171(1)
Summary
171(1)
Additional Exercise
172(1)
Questions for Class Discussion
172(1)
For Further Reading
172(2)
Planning the Instructional Unit with Lessons
174(45)
The Instructional Unit
175(1)
Planning and Developing Any Unit of Instruction
175(1)
Unit Format, Inclusive Elements, and Time Duration
176(1)
Theoretical Considerations for the Selection of Instructional Strategies
176(3)
Decision Making and Strategy Selection
176(1)
Direct and Indirect Instruction: A Clarification of Terms
176(2)
Principles of Classroom Instruction and Learning: A Synopsis
178(1)
Direct vs. Indirect Instructional Modes: Strengths and Weaknesses of Each
178(1)
Selecting Learning Activities That Are Developmentally Appropriate
179(8)
The Learning Experiences Ladder
180(1)
Direct, Simulated, and Vicarious Experiences Help Connect Student Learning
181(2)
Exercise 6.1 Recalling My Own Learning Experiences in School
183(2)
Exercise 6.2 Conversion of an Abstract Learning Experience to a Direct One
185(2)
Planning and Developing an Interdisciplinary Thematic Unit
187(2)
Steps for Developing an Interdisciplinary Thematic Unit
187(1)
Developing the Learning Activities: The Heart and Spirit of the ITU
188(1)
Preparing Lesson Plans: Rationale and Assumptions
189(4)
Rationale for Preparing Written Plans
189(1)
Assumptions about Lesson Planning
190(1)
A Continual Process
190(1)
Well Planned but Open to Last-Minute Change
191(1)
The Problem of Time
191(2)
A Caution about ``The Daily Planning Book''
193(1)
Constructing a Lesson Plan: Format, Components, and Samples
193(8)
For Guidance, Reflection, and Reference
197(1)
Basic Elements of a Lesson Plan
197(4)
Descriptive Data
201(1)
Goals and Objectives
201(1)
Setting the Learning Objectives
201(15)
A Common Error and How to Avoid it
201(1)
No Need to Include All Domains and Hierarchies in Every Lesson
202(1)
Rationale
202(1)
Procedure
202(2)
Assignments
204(1)
Special Notes and Reminders
204(1)
Materials and Equipment to Be Used
204(1)
Assessment, Reflection, and Revision
205(6)
Exercise 6.3 Analysis of a Lesson That Failed
211(2)
Exercise 6.4A Preparing a Lesson Plan
213(1)
Exercise 6.4B Self and Peer Assessment of My Lesson Plan
213(2)
Exercise 6.5 Preparing an Instructional Unit: Bringing It All Together
215(1)
Summary
216(1)
Additional Exercises
216(1)
Questions for Class Discussion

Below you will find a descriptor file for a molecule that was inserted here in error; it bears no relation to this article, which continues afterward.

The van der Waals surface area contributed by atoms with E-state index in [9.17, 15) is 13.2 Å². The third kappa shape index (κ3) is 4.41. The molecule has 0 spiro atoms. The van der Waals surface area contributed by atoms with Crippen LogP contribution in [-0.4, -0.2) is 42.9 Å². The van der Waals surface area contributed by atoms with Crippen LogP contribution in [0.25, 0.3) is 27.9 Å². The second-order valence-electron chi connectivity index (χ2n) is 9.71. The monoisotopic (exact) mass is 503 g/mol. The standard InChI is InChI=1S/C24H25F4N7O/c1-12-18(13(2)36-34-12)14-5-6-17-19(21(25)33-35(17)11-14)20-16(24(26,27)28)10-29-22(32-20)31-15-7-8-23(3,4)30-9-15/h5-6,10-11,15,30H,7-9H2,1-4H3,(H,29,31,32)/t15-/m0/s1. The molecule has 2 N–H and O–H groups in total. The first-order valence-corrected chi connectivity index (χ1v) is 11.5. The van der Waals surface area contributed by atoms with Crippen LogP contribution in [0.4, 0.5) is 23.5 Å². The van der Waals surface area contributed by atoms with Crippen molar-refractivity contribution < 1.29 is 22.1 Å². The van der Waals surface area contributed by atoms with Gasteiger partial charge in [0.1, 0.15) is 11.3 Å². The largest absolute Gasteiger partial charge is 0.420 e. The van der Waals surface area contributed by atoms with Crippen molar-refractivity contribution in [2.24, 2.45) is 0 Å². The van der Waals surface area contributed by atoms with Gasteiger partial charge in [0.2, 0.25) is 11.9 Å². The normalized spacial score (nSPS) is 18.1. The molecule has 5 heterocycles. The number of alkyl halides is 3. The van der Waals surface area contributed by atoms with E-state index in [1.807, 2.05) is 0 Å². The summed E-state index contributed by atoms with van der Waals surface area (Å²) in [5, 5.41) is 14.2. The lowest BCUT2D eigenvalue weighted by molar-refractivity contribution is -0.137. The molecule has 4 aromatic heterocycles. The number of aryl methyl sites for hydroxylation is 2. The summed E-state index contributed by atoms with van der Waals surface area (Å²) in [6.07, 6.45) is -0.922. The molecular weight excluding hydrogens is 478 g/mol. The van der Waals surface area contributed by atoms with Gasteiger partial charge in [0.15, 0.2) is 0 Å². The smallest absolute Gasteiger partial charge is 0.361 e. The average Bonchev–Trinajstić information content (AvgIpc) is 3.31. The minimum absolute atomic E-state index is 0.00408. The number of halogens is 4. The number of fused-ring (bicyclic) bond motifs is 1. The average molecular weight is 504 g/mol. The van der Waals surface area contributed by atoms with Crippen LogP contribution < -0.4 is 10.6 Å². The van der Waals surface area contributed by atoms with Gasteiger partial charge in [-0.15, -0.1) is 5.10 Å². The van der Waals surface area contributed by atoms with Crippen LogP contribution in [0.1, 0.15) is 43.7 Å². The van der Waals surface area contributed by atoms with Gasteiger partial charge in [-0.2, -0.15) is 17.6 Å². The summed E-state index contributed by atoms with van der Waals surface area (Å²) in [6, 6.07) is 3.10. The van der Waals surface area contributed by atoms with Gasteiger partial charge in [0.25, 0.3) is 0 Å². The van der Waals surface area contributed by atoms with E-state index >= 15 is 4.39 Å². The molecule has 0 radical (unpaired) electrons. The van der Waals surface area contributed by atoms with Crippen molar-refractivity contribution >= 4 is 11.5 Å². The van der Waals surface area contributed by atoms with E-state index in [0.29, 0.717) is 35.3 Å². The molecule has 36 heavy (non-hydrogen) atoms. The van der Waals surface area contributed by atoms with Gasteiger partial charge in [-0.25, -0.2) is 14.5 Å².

216(1)
For Further Reading
216(3)
PART III Strategies, Aids, Media, and Resources for Effective Instruction 219(120)
Questioning for Teaching and Learning
221(25)
Purposes for Using Questioning
222(1)
Questions to Avoid Asking
223(1)
Types of Cognitive Questions: A Glossary
223(2)
Clarifying Question
223(1)
Convergent-Thinking Question
223(1)
Cueing Question
223(1)
Divergent-Thinking Question
224(1)
Evaluative Question
224(1)
Focus Question
224(1)
Probing Question
224(1)
Socratic Questioning
224(1)
Levels of Cognitive Questions and Student Thinking
225(3)
Exercise 7.1 Identifying the Cognitive Levels of Questions-A Self-Check Exercise
227(1)
Guidelines for Using Questioning
228(4)
Preparing Questions
228(1)
Implementing Questioning
229(1)
Exercise 7.2 Think Time and the Art of Questioning: An In-Class Exercise
230(2)
Questions from Students: The Question-Driven Classroom and Curriculum
232(13)
Questioning: The Cornerstone of Critical Thinking, Real-World Problem Solving, and Meaningful Learning
232(3)
Exercise 7.3 Examining Course Materials for Level of Questioning
235(2)
Exercise 7.4 Observing the Cognitive Levels of Classroom Verbal Interactions
237(2)
Exercise 7.5 Practice in Raising Questions to Higher Levels
239(2)
Exercise 7.6 Creating Cognitive Questions
241(2)
Exercise 7.7 A Cooperative Learning and Micro Peer Teaching Exercise in the Use of Questioning-Micro Peer Teaching I
243(2)
Summary
245(1)
Additional Exercise
245(1)
Questions for Class Discussion
245(1)
For Further Reading
245(1)
Grouping and Assignments for Positive Interaction and Quality Learning
246(48)
Mastery Learning and Personalized Instruction
247(1)
Today's Emphasis: Quality Learning for All Students
247(1)
Assumptions about Mastery, or Quality, Learning
248(1)
Components of Any Mastery Learning Model
248(1)
Strategies for Personalizing the Instruction
248(1)
Learning Alone
248(15)
The Self-Instructional Module
248(1)
Exercise 8.1 Preparing a Self-Instructional Module
249(14)
Learning in Pairs
263(1)
The Learning Center
263(1)
Learning in Small Groups
264(1)
Purposes for Using Small Groups
264(1)
Cooperative Learning
264(2)
The Cooperative Learning Group (CLG)
265(1)
Learning in Large Groups
266(9)
Student Presentations
266(2)
Whole-Class Discussion
268(1)
Exercise 8.2 Whole-Class Discussion as a Teaching Strategy: What Do I Already Know?
269(4)
Exercise 8.3 Whole-Class Discussion as a Teaching Strategy: Building upon What I Already Know
273(2)
Equality in the Classroom
275(4)
Ensuring Equity
275(2)
Exercise 8.4 Teacher Interaction with Students According to Student Gender
277(2)
Learning from Assignments and Homework
279(3)
Purposes for Assignments
279(1)
Guidelines for Using Assignments
279(1)
Opportunities for Recovery
280(1)
How to Avoid Having So Many Papers to Grade That Time for Effective Planning Is Restricted
281(1)
Project-Centered Learning: Guiding Learning from Independent and Group Investigations, Papers, and Oral Reports
282(2)
Values and Purposes of Project-Centered Learning
282(2)
Writing Across the Curriculum